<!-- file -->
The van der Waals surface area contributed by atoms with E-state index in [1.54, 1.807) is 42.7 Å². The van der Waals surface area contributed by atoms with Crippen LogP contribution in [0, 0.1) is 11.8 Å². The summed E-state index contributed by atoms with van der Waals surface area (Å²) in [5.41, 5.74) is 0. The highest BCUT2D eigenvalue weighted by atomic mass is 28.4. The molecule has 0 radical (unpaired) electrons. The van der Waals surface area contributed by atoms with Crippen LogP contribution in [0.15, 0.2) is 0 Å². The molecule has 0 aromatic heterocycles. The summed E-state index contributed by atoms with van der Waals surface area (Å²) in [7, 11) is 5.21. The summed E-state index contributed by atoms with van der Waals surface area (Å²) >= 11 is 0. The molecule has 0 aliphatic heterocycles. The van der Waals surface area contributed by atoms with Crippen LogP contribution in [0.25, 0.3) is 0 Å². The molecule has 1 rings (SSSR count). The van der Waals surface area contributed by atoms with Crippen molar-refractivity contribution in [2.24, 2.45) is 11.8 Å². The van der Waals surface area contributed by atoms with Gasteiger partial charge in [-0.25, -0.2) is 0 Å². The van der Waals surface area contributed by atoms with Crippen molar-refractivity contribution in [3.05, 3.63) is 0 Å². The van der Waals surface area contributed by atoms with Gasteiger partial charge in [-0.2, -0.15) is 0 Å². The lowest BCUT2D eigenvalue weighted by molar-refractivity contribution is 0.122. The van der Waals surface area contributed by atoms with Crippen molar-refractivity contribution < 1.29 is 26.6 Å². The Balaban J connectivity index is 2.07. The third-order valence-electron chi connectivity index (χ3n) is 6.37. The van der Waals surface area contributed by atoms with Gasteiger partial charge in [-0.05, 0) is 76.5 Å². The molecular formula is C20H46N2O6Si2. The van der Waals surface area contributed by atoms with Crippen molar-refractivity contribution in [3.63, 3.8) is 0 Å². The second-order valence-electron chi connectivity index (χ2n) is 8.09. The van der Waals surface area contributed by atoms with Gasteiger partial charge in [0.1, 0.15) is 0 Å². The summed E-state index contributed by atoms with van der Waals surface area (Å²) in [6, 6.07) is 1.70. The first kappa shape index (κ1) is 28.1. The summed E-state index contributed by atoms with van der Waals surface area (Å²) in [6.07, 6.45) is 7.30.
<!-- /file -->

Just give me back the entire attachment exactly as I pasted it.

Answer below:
The van der Waals surface area contributed by atoms with E-state index in [1.54, 1.807) is 42.7 Å². The van der Waals surface area contributed by atoms with Crippen LogP contribution in [0, 0.1) is 11.8 Å². The summed E-state index contributed by atoms with van der Waals surface area (Å²) in [5.41, 5.74) is 0. The highest BCUT2D eigenvalue weighted by atomic mass is 28.4. The molecule has 0 radical (unpaired) electrons. The van der Waals surface area contributed by atoms with Crippen LogP contribution in [0.15, 0.2) is 0 Å². The molecule has 0 aromatic heterocycles. The summed E-state index contributed by atoms with van der Waals surface area (Å²) in [7, 11) is 5.21. The summed E-state index contributed by atoms with van der Waals surface area (Å²) >= 11 is 0. The molecule has 0 aliphatic heterocycles. The van der Waals surface area contributed by atoms with Crippen LogP contribution in [0.25, 0.3) is 0 Å². The molecule has 1 rings (SSSR count). The van der Waals surface area contributed by atoms with Crippen molar-refractivity contribution in [2.24, 2.45) is 11.8 Å². The van der Waals surface area contributed by atoms with Gasteiger partial charge in [-0.25, -0.2) is 0 Å². The van der Waals surface area contributed by atoms with Crippen molar-refractivity contribution in [3.05, 3.63) is 0 Å². The van der Waals surface area contributed by atoms with Gasteiger partial charge in [-0.2, -0.15) is 0 Å². The lowest BCUT2D eigenvalue weighted by molar-refractivity contribution is 0.122. The van der Waals surface area contributed by atoms with Crippen molar-refractivity contribution < 1.29 is 26.6 Å². The Balaban J connectivity index is 2.07. The third-order valence-electron chi connectivity index (χ3n) is 6.37. The van der Waals surface area contributed by atoms with Gasteiger partial charge in [-0.05, 0) is 76.5 Å². The molecular formula is C20H46N2O6Si2. The van der Waals surface area contributed by atoms with Crippen molar-refractivity contribution in [3.63, 3.8) is 0 Å². The second-order valence-electron chi connectivity index (χ2n) is 8.09. The van der Waals surface area contributed by atoms with Gasteiger partial charge in [0.1, 0.15) is 0 Å². The summed E-state index contributed by atoms with van der Waals surface area (Å²) in [6, 6.07) is 1.70. The first kappa shape index (κ1) is 28.1. The summed E-state index contributed by atoms with van der Waals surface area (Å²) in [6.07, 6.45) is 7.30.